Blackout, pride and party: Liverpool coach Klopp gambles with Thiago

Jürgen Klopp conceded his third defeat in his fourth Champions League final.

Blackout, pride and party: Liverpool coach Klopp gambles with Thiago

Jürgen Klopp conceded his third defeat in his fourth Champions League final. But despite all the disappointment, the coach feels pride above all. Proud of a remarkable season. It is bitter that important top performers slip up in the final of all things.

In the Liverpool dressing room, nobody wanted to share the pride felt by coach Jurgen Klopp. He felt pride even though his overwhelmingly superior side had just lost the Champions League final 0-1 (0-0) to Real Madrid. While the royals celebrated the culmination of the surreal journey through the premier class in the Stade de France and lifted the pot in the air, the Reds looked exhausted into their European nirvana. They were favourites, they were better, but they were desperate. Especially goalkeeper Thibaut Courtois, who unpacked titanic saves several times, but also to Madrid's passion.

"Even if nobody on the planet understands that we're making a parade, we're going to make one. I hope everyone in Liverpool comes," Klopp admitted in the evening. It was a kind of self-assurance that this season was something very special. Not chosen with the historic quadruple, but with two titles, the FA Cup and the League Cup, and two second places. In the league, where the team once again had a spectacular duel with Manchester City, and now in the Champions League. Yes, it was a fantastic season. Without question.

"We will celebrate this season. After a little sleep and a few words from me, my players will hopefully understand that too," said Klopp. "It takes the boys a little longer and I understand that. But the two titles we didn't win we lost by the smallest difference possible." It was a point in the Premier League and a goal in the Premier League (at least in extra time). Why was it? On the simplest thing in the (soccer) world. "They scored a goal, we didn't." If the opponent's goalie is man of the match, then "you know something's gone awry."

In fact, the game knew almost only one direction - to the goal of the Madrilenians. The Reds threw the ball on goal 24 times without any return. Real showed how merciless efficiency is in the 59th minute, Vinicius Junior completed a perfect counterattack. However, it is unclear whether template provider Fede Valverde really wanted to pass or maybe not shoot. His smashing cross, converted at the far post by the young Brazilian, provided arguments for both. So for pass and shot. So be it! But the scene tells a lot about Liverpool's defeat.

Then there's Trent Alexander-Arnold, for example. The 23-year-old is considered the most modern right-back in the world. The Englishman has an irrepressible offensive drive. This season he had prepared 19 (!) goals. An incredible statistic. The flaw that clings to him: sometimes he overdoes it with his advances. Ironically, in the final he delivered one of his worst performances of the season. He almost always had the wrong idea at the front and left plenty of room at the back. Vinicius Junior, his opponent, only punished it once. Lucky for "TAA": Central defender Ibrahima Konaté regularly stepped in for him.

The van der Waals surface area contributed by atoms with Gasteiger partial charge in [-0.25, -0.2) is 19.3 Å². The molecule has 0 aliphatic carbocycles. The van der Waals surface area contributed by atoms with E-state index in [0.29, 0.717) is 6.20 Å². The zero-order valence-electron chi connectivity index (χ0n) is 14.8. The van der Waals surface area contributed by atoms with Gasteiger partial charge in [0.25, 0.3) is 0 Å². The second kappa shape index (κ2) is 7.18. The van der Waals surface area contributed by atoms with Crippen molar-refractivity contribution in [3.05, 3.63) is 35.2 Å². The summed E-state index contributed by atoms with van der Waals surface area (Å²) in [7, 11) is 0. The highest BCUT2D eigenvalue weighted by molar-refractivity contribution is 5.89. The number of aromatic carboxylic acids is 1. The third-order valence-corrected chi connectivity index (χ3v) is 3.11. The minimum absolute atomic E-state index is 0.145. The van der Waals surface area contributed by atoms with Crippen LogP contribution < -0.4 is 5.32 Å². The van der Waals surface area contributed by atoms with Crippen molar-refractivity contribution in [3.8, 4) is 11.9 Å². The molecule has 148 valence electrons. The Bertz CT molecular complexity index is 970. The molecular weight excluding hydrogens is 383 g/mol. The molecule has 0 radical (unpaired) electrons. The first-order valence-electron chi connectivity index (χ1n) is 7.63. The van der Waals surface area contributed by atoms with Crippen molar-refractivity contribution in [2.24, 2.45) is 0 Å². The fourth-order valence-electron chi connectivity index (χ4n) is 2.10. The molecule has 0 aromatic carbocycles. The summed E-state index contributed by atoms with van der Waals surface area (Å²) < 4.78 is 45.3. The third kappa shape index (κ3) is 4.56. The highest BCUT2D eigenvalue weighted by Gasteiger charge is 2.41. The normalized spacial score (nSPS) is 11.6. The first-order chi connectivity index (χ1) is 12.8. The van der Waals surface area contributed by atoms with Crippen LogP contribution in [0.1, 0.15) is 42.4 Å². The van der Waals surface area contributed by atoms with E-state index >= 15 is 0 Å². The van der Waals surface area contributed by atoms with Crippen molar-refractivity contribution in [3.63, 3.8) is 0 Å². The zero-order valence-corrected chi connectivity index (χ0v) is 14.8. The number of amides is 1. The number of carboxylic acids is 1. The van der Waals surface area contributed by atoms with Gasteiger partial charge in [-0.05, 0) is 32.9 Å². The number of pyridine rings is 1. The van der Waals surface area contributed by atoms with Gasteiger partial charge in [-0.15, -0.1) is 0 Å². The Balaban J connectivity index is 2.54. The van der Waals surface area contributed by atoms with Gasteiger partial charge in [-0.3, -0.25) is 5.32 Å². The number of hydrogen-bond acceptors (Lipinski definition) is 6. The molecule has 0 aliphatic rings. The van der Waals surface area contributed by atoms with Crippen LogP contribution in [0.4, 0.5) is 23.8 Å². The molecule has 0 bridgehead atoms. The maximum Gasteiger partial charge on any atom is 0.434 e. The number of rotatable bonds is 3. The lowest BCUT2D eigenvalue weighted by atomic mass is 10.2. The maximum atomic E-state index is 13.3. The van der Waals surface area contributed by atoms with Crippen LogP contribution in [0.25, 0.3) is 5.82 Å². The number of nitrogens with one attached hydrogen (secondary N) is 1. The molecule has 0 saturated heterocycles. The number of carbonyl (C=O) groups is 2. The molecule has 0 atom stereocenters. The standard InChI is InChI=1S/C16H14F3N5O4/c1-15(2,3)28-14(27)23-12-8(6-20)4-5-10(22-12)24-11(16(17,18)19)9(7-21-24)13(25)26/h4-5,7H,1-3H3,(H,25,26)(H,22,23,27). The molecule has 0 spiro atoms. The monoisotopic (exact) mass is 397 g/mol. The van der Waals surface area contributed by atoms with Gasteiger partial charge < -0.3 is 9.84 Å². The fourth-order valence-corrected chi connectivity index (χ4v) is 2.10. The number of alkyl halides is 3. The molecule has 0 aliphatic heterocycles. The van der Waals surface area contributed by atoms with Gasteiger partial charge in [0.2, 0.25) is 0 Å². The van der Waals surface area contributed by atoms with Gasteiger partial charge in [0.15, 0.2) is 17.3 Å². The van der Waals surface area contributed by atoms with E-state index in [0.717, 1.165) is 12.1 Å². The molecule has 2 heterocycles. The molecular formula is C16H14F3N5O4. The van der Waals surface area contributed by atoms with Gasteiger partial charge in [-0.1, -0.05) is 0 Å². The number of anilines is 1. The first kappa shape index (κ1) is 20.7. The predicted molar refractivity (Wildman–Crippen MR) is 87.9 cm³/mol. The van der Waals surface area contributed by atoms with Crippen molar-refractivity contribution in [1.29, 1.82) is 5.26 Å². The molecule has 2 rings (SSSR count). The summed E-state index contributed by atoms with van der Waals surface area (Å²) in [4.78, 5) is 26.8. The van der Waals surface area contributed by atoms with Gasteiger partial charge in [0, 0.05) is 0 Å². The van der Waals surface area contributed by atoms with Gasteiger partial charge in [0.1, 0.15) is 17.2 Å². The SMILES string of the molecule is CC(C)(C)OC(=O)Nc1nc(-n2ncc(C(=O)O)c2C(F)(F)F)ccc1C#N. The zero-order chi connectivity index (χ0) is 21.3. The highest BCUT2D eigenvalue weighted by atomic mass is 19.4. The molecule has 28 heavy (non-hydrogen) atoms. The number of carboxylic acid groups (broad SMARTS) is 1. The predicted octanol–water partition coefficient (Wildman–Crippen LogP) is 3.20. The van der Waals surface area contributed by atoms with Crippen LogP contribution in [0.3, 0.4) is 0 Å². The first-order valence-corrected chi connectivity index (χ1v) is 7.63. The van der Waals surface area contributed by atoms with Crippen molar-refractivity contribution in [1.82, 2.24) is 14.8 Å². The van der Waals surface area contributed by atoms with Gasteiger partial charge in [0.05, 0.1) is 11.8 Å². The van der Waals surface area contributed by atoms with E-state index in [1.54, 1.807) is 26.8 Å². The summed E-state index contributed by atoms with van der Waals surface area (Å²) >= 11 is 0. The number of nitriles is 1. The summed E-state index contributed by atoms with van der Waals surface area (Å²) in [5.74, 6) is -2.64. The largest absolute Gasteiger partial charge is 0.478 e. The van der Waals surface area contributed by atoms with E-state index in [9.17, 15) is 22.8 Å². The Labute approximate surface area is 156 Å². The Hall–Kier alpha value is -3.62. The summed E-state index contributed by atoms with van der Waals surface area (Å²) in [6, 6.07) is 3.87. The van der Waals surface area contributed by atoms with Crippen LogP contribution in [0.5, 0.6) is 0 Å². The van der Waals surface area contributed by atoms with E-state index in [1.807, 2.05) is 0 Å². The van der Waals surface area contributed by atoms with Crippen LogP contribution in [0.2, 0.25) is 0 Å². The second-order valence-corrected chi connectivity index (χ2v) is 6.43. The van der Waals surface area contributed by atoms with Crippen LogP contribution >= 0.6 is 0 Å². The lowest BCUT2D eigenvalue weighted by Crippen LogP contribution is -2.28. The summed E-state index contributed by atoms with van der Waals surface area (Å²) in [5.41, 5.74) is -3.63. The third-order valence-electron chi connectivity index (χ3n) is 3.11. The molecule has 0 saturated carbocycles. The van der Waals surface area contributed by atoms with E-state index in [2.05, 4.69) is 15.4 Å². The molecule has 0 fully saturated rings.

Konaté was the formative player in Liverpool's defense that evening, even if it was rarely called for. Virgil van Dijk, the giant, the leader, on the other hand, remained surprisingly pale - and far too passive when conceding a goal. He let Valverde do what he wanted to do. His attempt to block the shot was an alibi rather than proof of work. But the chain of errors had already started in midfield. Thiago and Fabinho couldn't stop the counterattack. The otherwise perfectly harmonizing duo was out of balance for a brief moment. A fatal voting mistake that opened the middle.

Thiago was one of those players who, after outstanding games in recent weeks, had been given a heroic role for the final in Paris, which had been overshadowed by a devastating chaos at the entrance. But the Spaniard, who can dominate a game in a unique way with his genius, seemed very inhibited despite all the commitment. Which apparently also had health reasons. As Klopp reported after the game on DAZN, Thiago was injected with painkillers because of pain in "an area where you can't really ignore it". "It's fine. Only problem is that the foot was numb." He said to Thiago: "You still have 80 percent more feel for the ball than I do with a numb foot." A typical Klopp anecdote. But one that at least raises the question of whether the Thiago plan made any sense? Apparently Klopp wasn't quite sure either, Thiago was warming up away from the squad, while Naby Keita was already ready for an assignment. But things turned out differently.

However, it was not the case that the team was without a chance because of the absence of their key players. The opposite was the case. But the felt dominance did not result in anything compelling. Liverpool lacked what otherwise distinguished them. The game was "heavy" but without "metal". The traces of a draining season were unmistakable. The power not at the mandatory Reds level. Mo Salah and Sadio Mané despaired at Courtois, while the rest of the team at the fierce struggle of the royal heroes in overalls. Led by the powerful warhorses David Alaba and Dani Carvajal.

While Carlo Ancelotti, Real's miraculously resurrected veteran coach, celebrated an impossible comeback on the biggest stage and finally made himself an immortal coach legend with his fourth triumph in the premier class, Klopp had to end his third defeat in the fourth premier class - Bypass final. He did it his own way. Upright and with pride. The 54-year-old received criticism of the title yield immediately and vehemently: "Of course we can't be accused of anything, what's the crap?"

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